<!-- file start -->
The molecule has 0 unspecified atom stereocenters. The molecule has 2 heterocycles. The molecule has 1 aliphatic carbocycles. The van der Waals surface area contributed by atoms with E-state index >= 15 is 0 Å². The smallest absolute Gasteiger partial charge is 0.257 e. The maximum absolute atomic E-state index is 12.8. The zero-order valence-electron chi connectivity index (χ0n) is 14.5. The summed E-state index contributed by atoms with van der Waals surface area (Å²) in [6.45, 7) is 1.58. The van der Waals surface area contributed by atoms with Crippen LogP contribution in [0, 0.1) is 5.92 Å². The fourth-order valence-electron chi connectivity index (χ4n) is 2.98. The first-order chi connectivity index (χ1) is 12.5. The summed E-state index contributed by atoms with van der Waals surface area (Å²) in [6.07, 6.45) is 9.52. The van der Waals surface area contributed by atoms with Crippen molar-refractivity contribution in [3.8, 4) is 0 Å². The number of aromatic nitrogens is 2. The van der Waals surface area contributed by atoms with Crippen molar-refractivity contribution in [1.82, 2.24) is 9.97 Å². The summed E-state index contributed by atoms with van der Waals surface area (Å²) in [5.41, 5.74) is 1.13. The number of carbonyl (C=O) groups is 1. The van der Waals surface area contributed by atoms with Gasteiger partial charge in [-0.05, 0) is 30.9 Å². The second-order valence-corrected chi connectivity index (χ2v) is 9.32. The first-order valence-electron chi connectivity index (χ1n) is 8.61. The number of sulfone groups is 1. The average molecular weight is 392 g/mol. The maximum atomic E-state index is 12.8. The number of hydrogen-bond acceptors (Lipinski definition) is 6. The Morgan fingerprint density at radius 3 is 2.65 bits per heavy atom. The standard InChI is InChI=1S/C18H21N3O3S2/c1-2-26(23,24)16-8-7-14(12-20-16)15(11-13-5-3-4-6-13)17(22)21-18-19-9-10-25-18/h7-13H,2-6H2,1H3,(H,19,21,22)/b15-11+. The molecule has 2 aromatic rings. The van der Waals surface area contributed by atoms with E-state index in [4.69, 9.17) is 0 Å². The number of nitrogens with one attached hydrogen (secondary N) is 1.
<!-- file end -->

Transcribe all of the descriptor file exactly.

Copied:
The molecule has 0 unspecified atom stereocenters. The molecule has 2 heterocycles. The molecule has 1 aliphatic carbocycles. The van der Waals surface area contributed by atoms with E-state index >= 15 is 0 Å². The smallest absolute Gasteiger partial charge is 0.257 e. The maximum absolute atomic E-state index is 12.8. The zero-order valence-electron chi connectivity index (χ0n) is 14.5. The summed E-state index contributed by atoms with van der Waals surface area (Å²) in [6.45, 7) is 1.58. The van der Waals surface area contributed by atoms with Crippen LogP contribution in [0, 0.1) is 5.92 Å². The fourth-order valence-electron chi connectivity index (χ4n) is 2.98. The first-order chi connectivity index (χ1) is 12.5. The summed E-state index contributed by atoms with van der Waals surface area (Å²) in [6.07, 6.45) is 9.52. The van der Waals surface area contributed by atoms with Crippen molar-refractivity contribution in [3.8, 4) is 0 Å². The number of aromatic nitrogens is 2. The van der Waals surface area contributed by atoms with Crippen molar-refractivity contribution in [1.82, 2.24) is 9.97 Å². The summed E-state index contributed by atoms with van der Waals surface area (Å²) in [5.41, 5.74) is 1.13. The number of carbonyl (C=O) groups is 1. The van der Waals surface area contributed by atoms with Gasteiger partial charge in [-0.05, 0) is 30.9 Å². The second-order valence-corrected chi connectivity index (χ2v) is 9.32. The first-order valence-electron chi connectivity index (χ1n) is 8.61. The number of sulfone groups is 1. The average molecular weight is 392 g/mol. The maximum atomic E-state index is 12.8. The number of hydrogen-bond acceptors (Lipinski definition) is 6. The Morgan fingerprint density at radius 3 is 2.65 bits per heavy atom. The standard InChI is InChI=1S/C18H21N3O3S2/c1-2-26(23,24)16-8-7-14(12-20-16)15(11-13-5-3-4-6-13)17(22)21-18-19-9-10-25-18/h7-13H,2-6H2,1H3,(H,19,21,22)/b15-11+. The molecule has 2 aromatic rings. The van der Waals surface area contributed by atoms with E-state index in [4.69, 9.17) is 0 Å². The number of nitrogens with one attached hydrogen (secondary N) is 1.